But, as is often the case with U2 – think Mysterious Ways and Until the end of the world  being about John the Baptist and Judas Iscariot respectively – everything you know is wrong. The entire song is a reference to Arthurian legend, Christianity and Blake’s masterpiece. According to one version of the myth, Joseph of Arimathea rescued the baby Jesus from King Herod’s attempt to murder him, and that – contrary to the assertion in the Gospel of Matthew that Christ was taken to Egypt – Joseph in fact escaped to the northern frontier of the Roman Empire in Gaul and then set sail for Cornwall with the baby Jesus in tow. In another rendition, Joseph was commanded to defend and protect the Holy Grail – the chalice used by Christ at the Last Supper – and given divine orders to convert the Britons. In yet another version, Jesus was the “Jesus Barabbas” released by Pontius Pilate in a switcheroo, and while an imposter Jesus was crucified, the actual messiah (Jesus Barabbas means Son of the Father) escaped and was taken to the farthest limits of the Roman empire by Joseph, beyond the reach of the Roman army.

That the Britons were converted is attested surprisingly early in the Christian record. Church father Tertullian wrote around 180 AD that “the land of the Britons is beyond the armies of Rome, but not those of Christ.” 

And so it happened that the festival of Glastonbury happens upon the spot where perhaps – if legends can at all be deciphered through the mist of their own hubris – the baby Jesus, or the escaped captive Jesus, set foot upon England’s mountains green.

And did those feet in ancient times/walk upon England’s mountains green

and was the holy Lamb of God/on England’s pleasant pastures seen

and did the countenance divine/shine forth upon these pleasant hills

and was Jerusalem builded here/among these dark Satanic mills?

The deception in the Flowering Rose is obvious in hindsight. In Arthurian legend, Joseph of Arimathea arrived at Glastonbury and proved his divine calling by turning a wooden staff into a flowering white rosebush on the site that is now Glastonbury Abbey.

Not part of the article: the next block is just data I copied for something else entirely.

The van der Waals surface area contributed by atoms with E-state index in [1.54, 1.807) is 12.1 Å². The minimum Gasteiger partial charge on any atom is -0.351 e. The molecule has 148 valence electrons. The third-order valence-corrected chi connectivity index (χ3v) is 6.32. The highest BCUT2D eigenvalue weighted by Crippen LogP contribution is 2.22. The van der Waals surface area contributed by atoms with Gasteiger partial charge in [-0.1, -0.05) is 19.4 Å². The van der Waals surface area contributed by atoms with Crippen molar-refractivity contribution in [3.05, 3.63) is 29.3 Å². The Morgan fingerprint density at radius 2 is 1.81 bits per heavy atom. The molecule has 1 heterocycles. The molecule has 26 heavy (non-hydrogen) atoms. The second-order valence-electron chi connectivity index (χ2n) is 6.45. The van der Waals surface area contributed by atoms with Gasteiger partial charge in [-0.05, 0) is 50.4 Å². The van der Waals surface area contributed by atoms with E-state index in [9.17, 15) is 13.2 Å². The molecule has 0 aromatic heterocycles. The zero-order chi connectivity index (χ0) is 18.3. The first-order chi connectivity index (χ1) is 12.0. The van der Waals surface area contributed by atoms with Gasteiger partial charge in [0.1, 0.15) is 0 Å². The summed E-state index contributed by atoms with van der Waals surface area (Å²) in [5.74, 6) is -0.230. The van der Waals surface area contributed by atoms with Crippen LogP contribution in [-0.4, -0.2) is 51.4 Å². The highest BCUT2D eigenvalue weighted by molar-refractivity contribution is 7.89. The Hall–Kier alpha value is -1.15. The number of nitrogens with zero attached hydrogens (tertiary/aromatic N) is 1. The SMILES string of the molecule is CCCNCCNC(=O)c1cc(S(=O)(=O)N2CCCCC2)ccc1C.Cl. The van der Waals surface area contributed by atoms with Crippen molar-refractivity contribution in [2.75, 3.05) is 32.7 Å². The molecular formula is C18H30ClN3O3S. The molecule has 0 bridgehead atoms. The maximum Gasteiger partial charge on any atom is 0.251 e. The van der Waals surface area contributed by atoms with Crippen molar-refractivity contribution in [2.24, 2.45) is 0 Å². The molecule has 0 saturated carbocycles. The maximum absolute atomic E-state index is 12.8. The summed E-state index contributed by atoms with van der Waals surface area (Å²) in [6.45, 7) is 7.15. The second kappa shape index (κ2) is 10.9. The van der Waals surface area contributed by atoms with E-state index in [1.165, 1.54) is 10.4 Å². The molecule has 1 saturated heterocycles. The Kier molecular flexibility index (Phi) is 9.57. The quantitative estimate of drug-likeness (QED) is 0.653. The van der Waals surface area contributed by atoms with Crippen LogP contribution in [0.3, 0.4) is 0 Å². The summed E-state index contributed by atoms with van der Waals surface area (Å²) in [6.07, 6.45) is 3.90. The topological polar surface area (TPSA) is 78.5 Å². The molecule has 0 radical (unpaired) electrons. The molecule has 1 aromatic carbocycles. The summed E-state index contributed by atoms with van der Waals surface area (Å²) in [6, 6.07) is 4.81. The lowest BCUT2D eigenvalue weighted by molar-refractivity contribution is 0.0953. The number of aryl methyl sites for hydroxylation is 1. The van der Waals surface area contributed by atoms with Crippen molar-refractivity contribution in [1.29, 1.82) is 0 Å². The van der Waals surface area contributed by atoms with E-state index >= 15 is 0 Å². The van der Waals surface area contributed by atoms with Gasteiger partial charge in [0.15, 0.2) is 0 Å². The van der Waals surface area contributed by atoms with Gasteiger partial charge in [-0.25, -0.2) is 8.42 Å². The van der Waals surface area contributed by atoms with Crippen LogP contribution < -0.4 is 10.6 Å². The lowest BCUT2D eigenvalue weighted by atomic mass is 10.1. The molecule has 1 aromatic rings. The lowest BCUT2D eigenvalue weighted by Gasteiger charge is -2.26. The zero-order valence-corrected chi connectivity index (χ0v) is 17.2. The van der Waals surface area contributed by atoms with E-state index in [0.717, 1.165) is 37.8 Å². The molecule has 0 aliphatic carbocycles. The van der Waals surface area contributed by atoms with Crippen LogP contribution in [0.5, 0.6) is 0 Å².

Pale as snow, a flowering rose, a flowering rose I would bend my knee. I came to find the flowering rose, the flowering rose of Glastonbury.  

Music is a sacrament. In this line, the juxtaposition between spirituality and the experience of music – a theme of contemporary U2 work like Magnificent – is expressed well, but misunderstood. A pandering reference to a music festival, or a connection between the spine-tingling feeling of the introduction to where the streets have no name and the rousing power of the hymnal?

Throughout the glorious journey this band has taken its fans on over the last 45 years, so many live performances have elucidated their progress that their studio accomplishments often get lost among those closest to the band. Red Rocks. Live Aid. Self Aid. Croke Park 87. The New years concerts. The entire Zoo TV experience. Sarajevo. Slane Castle. The overwhelming size of 360. The Superbowl.

Glastonbury wasn’t one of them. It could have been. It should have been. There was no reason for it to fail. They had the songs. They had the vision. There was a spirituality and a metaphor that even an atheist like myself could appreciate.

Blake’s classic ends with the recognition that the legend is probably all bullshit. Jerusalem was not “builded here“. But Blake wasn’t satisfied with that, and it seems neither is Bono. For the last decade, we have witnessed a band beyond the peak of its powers, trying and repeatedly failing to find “relevance”. While it could be argued that the artistic slide had already set in a decade earlier, the commercial and public perception slide started with Glastonbury. After that, U2 tripped over itself one too many times. Apple. Spiderman. Albums that didn’t resonate. Bono repeatedly making headlines for all the wrong reasons. Like Blake, U2 is not satisfied to say that the story is over. Blake’s conclusion mirrors the obsession that U2 has with the future and that no matter the disappointments, resignation is not an option.

I will not rest on bended knee/nor shall my sword sleep in my hand

till we have built Jerusalem/In England’s green and pleasant land

A band like U2 can rescue the moment – and they did – with a rousing version of Streets. But it could only paper over the cracks. The band was about to break.